16 Mar A Golf Geek’s Dream: Time in the Tour Van
By Brendan Ryan
Courtesy of GolfWRX
One week ago, I walked up my driveway with a bounce in my stride that I only get at the end of a great day. Watching the sunset from the top of Mount Kilimanjaro was special, but spending the day in a PGA Tour Van at the Valspar Championship was beyond words.
“Honey, I’m home,” I called out to my girlfriend as soon as I walked in the door. “I went to the Valspar and watched a bunch of tour players hitting bullets on the range,” I said. “But then I got to hang out in a tour van and watched Scott build a set with an SST Pure. It was the most amazing thing!”
“Sorry,” she said, looking at me like I was a bit crazy, “but I have no idea what you’re talking about.”
I tried to explain it in plain English.
“Today, a friend took me into a tour van and introduced me to Scott E. Garrison,” I said. “Scott owns and operates a tour van. His van is basically a tractor trailer truck that’s a pro shop on wheels and steroids. Imagine a science lab crossed with a tailor shop crossed with the best stocked pro shop you could imagine.”
“Let me see if I get this,” she said. “Your great mood is because you spent the day in a tractor trailer truck?”
“Not just any… Scott’s,” I said. “He travels to about 32 tour events per year, usually stays from Monday to Wednesday, repairing, fitting and building clubs for tour players. His van is full of the most unbelievable technology, a lot of which you can’t find anywhere other than a van like his. He has a couple of lie and loft machines, a gripping station, a saw, a belt sander and a machine to get shafts PUREd.”
“A PUREd?” she asked. She looked at me like I was crazy and speaking a foreign language.
“Yes, a PUREd,” I said, barely holding back my excitement. “It’s this machine that analyzes golf shafts and identifies the most stable plane. It’s helped PGA Tour players earn $2 billion around the world.”
“PureD made $2 billion?” she asked. “Sounds like a vitamin or a workout tape.”
“No, it’s better,” I told her. “What you do is load a club shaft into the machine, then the machine spins the shaft around to locate the strongest point in the shaft. When the machine identifies the spot it even marks it! Then, when Scott builds a club, he puts that spot into the 12 o’clock position on the club, which optimizes performance.”
Her interest piqued. “Why is that important?” she asked.
“Because even something as well built and precise as the shafts in golf clubs have individual characteristics that can be used to make how you use them more or less effective. In this case, it allows you to position the club so it can be its strongest, most consistent and most effective when you swing.”
“Wow, now I get it,” she said. “So that machine could be the difference between someone winning or losing on tour?”
“Exactly,” I said. “I also got to watch Scott put together a set for a big deal on the PGA Tour while the guy stood there. The process was pure artistry. First, Scott looked at the desired specs for the player. Then he weighed all the heads, all the grips, PUREd the shafts and then set upon building what was literally a perfect set.”
“A true artist at work,” she said.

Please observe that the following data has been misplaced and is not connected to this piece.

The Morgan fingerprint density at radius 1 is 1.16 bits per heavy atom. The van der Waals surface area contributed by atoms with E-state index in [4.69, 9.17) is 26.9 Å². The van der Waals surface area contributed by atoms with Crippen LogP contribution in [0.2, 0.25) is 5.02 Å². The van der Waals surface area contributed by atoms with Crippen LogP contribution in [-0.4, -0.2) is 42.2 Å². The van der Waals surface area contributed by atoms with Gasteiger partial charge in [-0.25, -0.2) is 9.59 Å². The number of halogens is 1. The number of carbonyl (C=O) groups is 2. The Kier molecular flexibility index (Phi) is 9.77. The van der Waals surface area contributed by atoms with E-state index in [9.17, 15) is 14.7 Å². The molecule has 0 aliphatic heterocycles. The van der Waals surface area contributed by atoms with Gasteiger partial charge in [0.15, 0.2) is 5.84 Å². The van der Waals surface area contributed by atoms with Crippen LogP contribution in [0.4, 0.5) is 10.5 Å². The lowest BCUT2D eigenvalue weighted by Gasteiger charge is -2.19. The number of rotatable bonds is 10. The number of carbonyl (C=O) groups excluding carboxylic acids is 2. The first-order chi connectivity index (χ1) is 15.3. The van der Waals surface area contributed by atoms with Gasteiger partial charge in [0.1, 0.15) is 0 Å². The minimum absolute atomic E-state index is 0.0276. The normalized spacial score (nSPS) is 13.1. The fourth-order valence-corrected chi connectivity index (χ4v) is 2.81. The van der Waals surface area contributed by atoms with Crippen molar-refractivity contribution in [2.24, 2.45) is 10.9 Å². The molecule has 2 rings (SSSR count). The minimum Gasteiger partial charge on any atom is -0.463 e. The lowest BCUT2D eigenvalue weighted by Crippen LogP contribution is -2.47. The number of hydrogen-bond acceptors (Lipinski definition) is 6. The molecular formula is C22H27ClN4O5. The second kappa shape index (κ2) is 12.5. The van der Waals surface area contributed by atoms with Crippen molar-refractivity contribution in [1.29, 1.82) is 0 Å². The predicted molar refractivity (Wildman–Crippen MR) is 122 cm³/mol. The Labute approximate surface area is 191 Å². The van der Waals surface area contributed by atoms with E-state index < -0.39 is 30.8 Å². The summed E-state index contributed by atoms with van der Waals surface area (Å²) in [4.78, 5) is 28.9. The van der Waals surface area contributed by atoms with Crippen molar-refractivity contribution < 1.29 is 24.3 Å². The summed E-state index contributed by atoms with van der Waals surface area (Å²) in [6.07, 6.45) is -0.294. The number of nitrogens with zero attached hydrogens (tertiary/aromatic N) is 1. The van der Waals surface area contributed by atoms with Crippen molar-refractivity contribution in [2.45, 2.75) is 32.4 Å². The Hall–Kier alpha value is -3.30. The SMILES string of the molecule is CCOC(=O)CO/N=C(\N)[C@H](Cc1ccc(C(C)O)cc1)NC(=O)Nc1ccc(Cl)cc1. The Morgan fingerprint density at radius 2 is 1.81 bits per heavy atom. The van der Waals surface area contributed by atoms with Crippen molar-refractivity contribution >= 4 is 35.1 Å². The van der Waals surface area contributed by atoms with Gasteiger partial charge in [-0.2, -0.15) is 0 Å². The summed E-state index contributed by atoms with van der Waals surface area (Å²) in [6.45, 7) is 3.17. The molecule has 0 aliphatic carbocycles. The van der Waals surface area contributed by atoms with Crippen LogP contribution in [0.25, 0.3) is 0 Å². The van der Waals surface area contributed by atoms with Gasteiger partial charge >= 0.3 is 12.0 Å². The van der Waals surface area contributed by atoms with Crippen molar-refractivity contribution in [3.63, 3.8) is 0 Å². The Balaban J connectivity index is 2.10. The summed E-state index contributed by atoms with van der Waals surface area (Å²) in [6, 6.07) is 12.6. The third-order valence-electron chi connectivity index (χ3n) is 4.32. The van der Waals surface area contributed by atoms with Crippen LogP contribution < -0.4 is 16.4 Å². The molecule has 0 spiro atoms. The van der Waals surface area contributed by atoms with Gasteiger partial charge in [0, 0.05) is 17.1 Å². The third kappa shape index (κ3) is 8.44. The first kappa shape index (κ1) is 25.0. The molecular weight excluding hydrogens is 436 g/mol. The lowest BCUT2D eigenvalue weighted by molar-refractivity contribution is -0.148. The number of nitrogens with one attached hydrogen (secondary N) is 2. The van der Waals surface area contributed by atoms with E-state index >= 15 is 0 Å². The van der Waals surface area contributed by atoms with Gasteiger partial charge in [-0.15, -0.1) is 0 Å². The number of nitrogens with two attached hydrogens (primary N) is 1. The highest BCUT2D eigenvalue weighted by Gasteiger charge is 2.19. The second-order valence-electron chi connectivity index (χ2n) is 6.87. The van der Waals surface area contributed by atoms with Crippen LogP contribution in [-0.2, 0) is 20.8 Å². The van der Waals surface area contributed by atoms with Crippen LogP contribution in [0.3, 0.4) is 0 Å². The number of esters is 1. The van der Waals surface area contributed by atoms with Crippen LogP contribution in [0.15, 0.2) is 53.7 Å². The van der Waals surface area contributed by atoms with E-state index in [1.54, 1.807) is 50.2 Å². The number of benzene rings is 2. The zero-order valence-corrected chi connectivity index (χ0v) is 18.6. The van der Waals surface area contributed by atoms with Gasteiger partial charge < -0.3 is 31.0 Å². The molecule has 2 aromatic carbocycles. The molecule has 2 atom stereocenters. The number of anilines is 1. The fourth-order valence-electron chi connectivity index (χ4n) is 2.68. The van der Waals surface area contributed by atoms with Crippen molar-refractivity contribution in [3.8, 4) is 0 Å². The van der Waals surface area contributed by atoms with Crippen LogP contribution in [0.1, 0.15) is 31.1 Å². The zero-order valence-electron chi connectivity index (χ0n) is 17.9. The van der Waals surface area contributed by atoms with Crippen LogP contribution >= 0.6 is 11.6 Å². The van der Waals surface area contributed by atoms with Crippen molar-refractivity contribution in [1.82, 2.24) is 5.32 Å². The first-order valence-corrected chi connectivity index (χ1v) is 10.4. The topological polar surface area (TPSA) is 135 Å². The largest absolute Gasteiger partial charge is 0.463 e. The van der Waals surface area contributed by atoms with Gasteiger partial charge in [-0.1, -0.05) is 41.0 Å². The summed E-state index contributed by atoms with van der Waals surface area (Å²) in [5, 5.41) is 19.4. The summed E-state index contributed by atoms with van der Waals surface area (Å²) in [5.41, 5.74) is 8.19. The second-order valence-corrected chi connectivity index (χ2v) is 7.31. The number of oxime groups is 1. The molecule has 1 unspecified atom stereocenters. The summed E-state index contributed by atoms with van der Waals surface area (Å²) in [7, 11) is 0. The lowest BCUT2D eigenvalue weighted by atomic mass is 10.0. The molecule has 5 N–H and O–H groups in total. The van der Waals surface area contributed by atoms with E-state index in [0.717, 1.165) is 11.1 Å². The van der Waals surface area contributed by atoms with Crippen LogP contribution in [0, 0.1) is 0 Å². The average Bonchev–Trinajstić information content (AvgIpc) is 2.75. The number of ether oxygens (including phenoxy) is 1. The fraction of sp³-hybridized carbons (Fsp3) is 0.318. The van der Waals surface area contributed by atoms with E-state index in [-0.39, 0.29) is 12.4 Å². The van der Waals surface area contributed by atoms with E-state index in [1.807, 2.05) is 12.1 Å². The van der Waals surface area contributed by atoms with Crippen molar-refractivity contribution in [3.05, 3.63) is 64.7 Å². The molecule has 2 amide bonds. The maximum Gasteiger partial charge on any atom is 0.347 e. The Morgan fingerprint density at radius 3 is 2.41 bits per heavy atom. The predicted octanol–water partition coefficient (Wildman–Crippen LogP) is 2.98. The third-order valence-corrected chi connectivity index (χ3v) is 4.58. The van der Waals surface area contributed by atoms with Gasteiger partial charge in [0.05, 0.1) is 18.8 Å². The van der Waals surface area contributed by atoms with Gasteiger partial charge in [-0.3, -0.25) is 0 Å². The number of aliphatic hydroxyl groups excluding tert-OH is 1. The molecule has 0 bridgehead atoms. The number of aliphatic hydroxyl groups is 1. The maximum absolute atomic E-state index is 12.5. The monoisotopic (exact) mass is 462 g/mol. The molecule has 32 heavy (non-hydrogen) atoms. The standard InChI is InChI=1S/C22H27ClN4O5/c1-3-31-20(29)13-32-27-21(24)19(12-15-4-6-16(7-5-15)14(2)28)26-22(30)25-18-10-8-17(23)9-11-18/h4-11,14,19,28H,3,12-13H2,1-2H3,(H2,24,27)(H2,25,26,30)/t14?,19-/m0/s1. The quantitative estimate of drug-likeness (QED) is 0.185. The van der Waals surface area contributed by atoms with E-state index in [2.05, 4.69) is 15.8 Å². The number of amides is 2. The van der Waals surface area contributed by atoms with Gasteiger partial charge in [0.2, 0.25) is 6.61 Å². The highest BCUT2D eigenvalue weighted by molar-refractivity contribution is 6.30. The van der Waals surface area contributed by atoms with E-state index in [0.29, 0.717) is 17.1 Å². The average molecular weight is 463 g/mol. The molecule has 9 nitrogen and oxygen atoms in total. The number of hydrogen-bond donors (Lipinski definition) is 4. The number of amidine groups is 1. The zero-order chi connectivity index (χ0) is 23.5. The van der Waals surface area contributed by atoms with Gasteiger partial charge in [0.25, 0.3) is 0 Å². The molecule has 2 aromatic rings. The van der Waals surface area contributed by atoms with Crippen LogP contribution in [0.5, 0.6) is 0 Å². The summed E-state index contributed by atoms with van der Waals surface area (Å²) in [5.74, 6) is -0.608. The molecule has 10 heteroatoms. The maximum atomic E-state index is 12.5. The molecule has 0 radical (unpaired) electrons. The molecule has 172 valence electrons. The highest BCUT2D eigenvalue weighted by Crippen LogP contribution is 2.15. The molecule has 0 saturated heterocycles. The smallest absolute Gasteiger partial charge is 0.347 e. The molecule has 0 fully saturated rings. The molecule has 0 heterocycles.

“You got it,” I said. “As he moved effortlessly, he spoke of the precision required in his work, teaching me about the nuances of the process, as well as the challenges of working with tour players. Many of these guys can tell even one swing weight.”
“At one point he held up two brands of golf grips: an Iomic and a Golf Pride,” I said. “He pointed to the end of a club and said, ‘See here, Iomic has no butt, but Golf Pride has about a quarter-inch butt. When you build, you better account for the difference.’”
I kept chattering.
“He was moving from machine to machine through the process, snipping a little hear, measuring a little there, then some mixing and a little light banging and VOILA!” I said. “The perfect set; all lengths, swing weights and frequencies spot on!”
I had her attention as she sat sipping her water.
“The process continued,” I said. “A hybrid for another household name player. Then a putter grip and then a loft and lie check.”
Scott told me that many PGA Tour players came into his Tour van every week to check their lies as he measured a golf club using his $6,000 digital loft and lie machine. “And then there are some who come less often,” he said. “Depends on the guy. Some are very particular, others are not.”
I continued recounting the events of the day to her.
“Around 11 a.m., the Pro-Am was about to start,” I said. “The players and everyone other than Scott left the van. As he continued to work I asked, ‘Was that stressful?’ He laughed. Just how he looked at me, it was clear that he loves his work as much as any artist or craftsman who needed to be on his game all the time. He made it all look very easy.”
“And then what?” my girlfriend asked.
“I watched him work silently for a long time,” I said. “It really felt like he was the master sword fitter, arming the greatest Samurai in the land, and I was watching him build the swords that would make the difference between life and death.”
“Come on young Skywalker,” she said laughing. She kissed me and led me into the kitchen for for dinner; I could smell the spaghetti bolognese, my favorite.
“It didn’t just seem like it,“ she said. “He probably was.”
“Yup,” I said. A perfect day, as I kissed her lightly on the cheek, a happy, contented man.